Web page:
Whether you support council’s proposal to take on new debt in order to finance a few big projects could depend on whether you’re a glass half full or glass half empty kind of person.
For some of us, taking on new debt means assuming risk. For those on that side of the fence, the city should be channeling our tax money into more pragmatic items, the common refrain being “Fix the roads.”
And there is nothing wrong with that argument, nothing at all. After all, Greater Sudbury has a massive infrastructure deficit north of a billion dollars. To clarify though, that billion-dollar infrastructure hole only exists if the city were to bring all municipally owned infrastructure back to pristine condition, a notion that’s not only ridiculous, but also not something anyone is proposing.
That being said, fewer potholes and better roads are nothing to sneer at.
For those on the Assuming Risk side of this philosophical argument, keeping debt to a minimum and spending more pragmatically is the direction council should be heading.
That’s certainly a valid argument. Convincing taxpayers to borrow money to pay for an arena/event centre, a new art gallery and main library branch, a Francophone arts centre and a convention hall (the Synergy Centre project) is a tough sell. It’s hard to see the benefits, especially if you personally will get no use out of the new amenities.
And taking on additional payments when Nickel City taxpayers have seen their municipal property tax rates climb on average 5.2 per cent a year for the past decade — with no corresponding improvement to, for example, roads infrastructure — makes it an even tougher sell. (The increases aside, the city still has one of the lowest tax rates of any of Ontario’s 33 major cities.)
There are very good arguments for maintaining the status quo, but there are equally good arguments, in our estimation, for moving beyond it.
So what are the counter arguments? Why should we consider this as Seizing Opportunities rather Assuming Risk?
First of all, debt isn’t, in and of itself, bad, especially if you can use it to your advantage. The devil, as they say, is in the details, and the details of the debt financing Greater Sudbury can access are attractive.
And there are definitely benefits to the big projects, if you’re willing to broaden your perspective.
Obviously, big construction projects fuel jobs — for those working directly on the builds and for those supplying the materials. That money gets spread around. There’s new tax revenue generated by the completed projects, which means more money in municipal coffers and a bit of a cushion on future tax increases.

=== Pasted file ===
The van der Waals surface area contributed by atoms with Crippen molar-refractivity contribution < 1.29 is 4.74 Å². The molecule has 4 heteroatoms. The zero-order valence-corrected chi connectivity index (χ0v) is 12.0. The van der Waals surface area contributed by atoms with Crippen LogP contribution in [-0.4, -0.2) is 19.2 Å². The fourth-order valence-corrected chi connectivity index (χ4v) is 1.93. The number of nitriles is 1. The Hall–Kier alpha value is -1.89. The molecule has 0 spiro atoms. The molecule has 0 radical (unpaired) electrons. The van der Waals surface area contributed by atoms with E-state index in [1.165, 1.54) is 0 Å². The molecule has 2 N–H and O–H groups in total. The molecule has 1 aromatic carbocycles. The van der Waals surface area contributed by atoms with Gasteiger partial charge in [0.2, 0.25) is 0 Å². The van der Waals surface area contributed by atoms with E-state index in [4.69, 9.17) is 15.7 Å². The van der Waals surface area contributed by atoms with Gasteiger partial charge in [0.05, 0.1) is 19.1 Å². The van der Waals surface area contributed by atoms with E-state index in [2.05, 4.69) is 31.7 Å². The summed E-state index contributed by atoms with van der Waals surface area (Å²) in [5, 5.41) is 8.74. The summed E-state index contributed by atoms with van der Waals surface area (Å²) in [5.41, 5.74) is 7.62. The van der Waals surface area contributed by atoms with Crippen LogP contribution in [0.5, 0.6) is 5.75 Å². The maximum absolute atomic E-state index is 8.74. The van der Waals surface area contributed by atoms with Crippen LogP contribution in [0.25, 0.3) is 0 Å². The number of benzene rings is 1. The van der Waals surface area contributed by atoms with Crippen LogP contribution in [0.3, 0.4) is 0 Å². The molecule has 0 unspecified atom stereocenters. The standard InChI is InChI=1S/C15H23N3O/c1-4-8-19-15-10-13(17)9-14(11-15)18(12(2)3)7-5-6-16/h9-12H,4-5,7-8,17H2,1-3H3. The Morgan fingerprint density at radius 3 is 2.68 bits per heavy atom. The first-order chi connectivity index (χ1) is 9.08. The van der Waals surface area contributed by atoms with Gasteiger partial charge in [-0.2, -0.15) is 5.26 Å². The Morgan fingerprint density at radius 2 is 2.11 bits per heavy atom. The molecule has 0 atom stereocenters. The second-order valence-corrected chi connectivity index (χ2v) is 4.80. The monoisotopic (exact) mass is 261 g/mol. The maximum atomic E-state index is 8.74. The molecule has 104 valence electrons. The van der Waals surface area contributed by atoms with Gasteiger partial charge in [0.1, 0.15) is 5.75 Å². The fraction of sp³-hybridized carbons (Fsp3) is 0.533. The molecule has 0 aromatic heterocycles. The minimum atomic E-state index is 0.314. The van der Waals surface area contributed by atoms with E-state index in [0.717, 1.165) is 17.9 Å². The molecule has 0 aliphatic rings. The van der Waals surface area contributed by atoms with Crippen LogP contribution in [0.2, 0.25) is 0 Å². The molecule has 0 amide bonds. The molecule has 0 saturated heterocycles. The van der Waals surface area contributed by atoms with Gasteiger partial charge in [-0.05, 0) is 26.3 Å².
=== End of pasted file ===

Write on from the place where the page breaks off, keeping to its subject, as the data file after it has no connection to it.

Sudbury’s projected population growth is small (like all of Northern Ontario really), but arts and culture infrastructure (like a new art gallery, new main library branch and Francophone arts centre) are big checkmarks for those considering whether to relocate to a new community. Plunking those in or near the downtown core is a draw for new residents and tourists, and will continue the downtown’s evolution.
And on the subject of tourists and tourism, a modern downtown convention hall would make Greater Sudbury a more attraction destination for conferences and the like. We’re losing far too many of these revenue-generating activities to our neighbours.
A new arena and event centre, especially one that incorporates a casino and potentially other amenities, would be a major draw for tourists from across Northern Ontario and possibly a little beyond our borders. It has the potential to be a major revenue generator.
When major acts are touring, a stop in Greater Sudbury should be a given, not an after-thought. We shouldn’t have to turn artists away because we don’t have the infrastructure to host them.
While it’s true not every Sudburian would use a new library, visit the Place des arts or go to the event centre, we all would benefit from their construction. New jobs, new tax revenue and new amenities are all good things.
And thanks, in part, to the prudence of previous councils, Greater Sudbury has excellent credit and is in a good position to borrow. As council was told Tuesday, the city could borrow up to $152 million and pay it back over 20 years at a fixed interest rate as low as 3.3 per cent — you can’t get much better deal than that.
In that light, debt can be used to our advantage for relatively little risk.
Like we said, there are good arguments on both sides of the question. But the bottom line is this: Maintaining the status quo brings stagnation, not safety. We can’t afford to be stagnant; we need to find creative ways to broaden our tax base and find new sources of revenue. We have to plan for the future, not hope for the best.
It’s time to seize the day.